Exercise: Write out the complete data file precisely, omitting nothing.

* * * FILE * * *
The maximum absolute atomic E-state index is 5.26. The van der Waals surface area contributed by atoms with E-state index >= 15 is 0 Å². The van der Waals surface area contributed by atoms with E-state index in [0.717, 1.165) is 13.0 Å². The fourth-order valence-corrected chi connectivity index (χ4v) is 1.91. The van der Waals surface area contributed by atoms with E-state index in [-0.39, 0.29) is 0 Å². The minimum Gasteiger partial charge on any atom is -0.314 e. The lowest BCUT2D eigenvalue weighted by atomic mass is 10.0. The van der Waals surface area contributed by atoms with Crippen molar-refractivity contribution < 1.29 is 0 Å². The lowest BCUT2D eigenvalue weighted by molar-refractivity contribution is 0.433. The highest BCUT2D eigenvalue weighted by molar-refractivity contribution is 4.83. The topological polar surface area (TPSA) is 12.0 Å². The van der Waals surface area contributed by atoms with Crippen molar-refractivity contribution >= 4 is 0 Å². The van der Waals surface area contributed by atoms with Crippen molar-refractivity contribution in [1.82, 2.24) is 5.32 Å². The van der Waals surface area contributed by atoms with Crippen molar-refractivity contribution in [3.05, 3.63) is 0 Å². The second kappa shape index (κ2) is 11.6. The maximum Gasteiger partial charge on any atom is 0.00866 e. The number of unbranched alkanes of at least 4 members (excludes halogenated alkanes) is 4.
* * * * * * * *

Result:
The maximum absolute atomic E-state index is 5.26. The van der Waals surface area contributed by atoms with E-state index >= 15 is 0 Å². The van der Waals surface area contributed by atoms with E-state index in [0.717, 1.165) is 13.0 Å². The fourth-order valence-corrected chi connectivity index (χ4v) is 1.91. The van der Waals surface area contributed by atoms with E-state index in [-0.39, 0.29) is 0 Å². The minimum Gasteiger partial charge on any atom is -0.314 e. The lowest BCUT2D eigenvalue weighted by atomic mass is 10.0. The van der Waals surface area contributed by atoms with Crippen molar-refractivity contribution < 1.29 is 0 Å². The lowest BCUT2D eigenvalue weighted by molar-refractivity contribution is 0.433. The highest BCUT2D eigenvalue weighted by molar-refractivity contribution is 4.83. The topological polar surface area (TPSA) is 12.0 Å². The van der Waals surface area contributed by atoms with Crippen molar-refractivity contribution >= 4 is 0 Å². The van der Waals surface area contributed by atoms with Crippen molar-refractivity contribution in [1.82, 2.24) is 5.32 Å². The van der Waals surface area contributed by atoms with Crippen molar-refractivity contribution in [3.05, 3.63) is 0 Å². The second kappa shape index (κ2) is 11.6. The maximum Gasteiger partial charge on any atom is 0.00866 e. The number of unbranched alkanes of at least 4 members (excludes halogenated alkanes) is 4.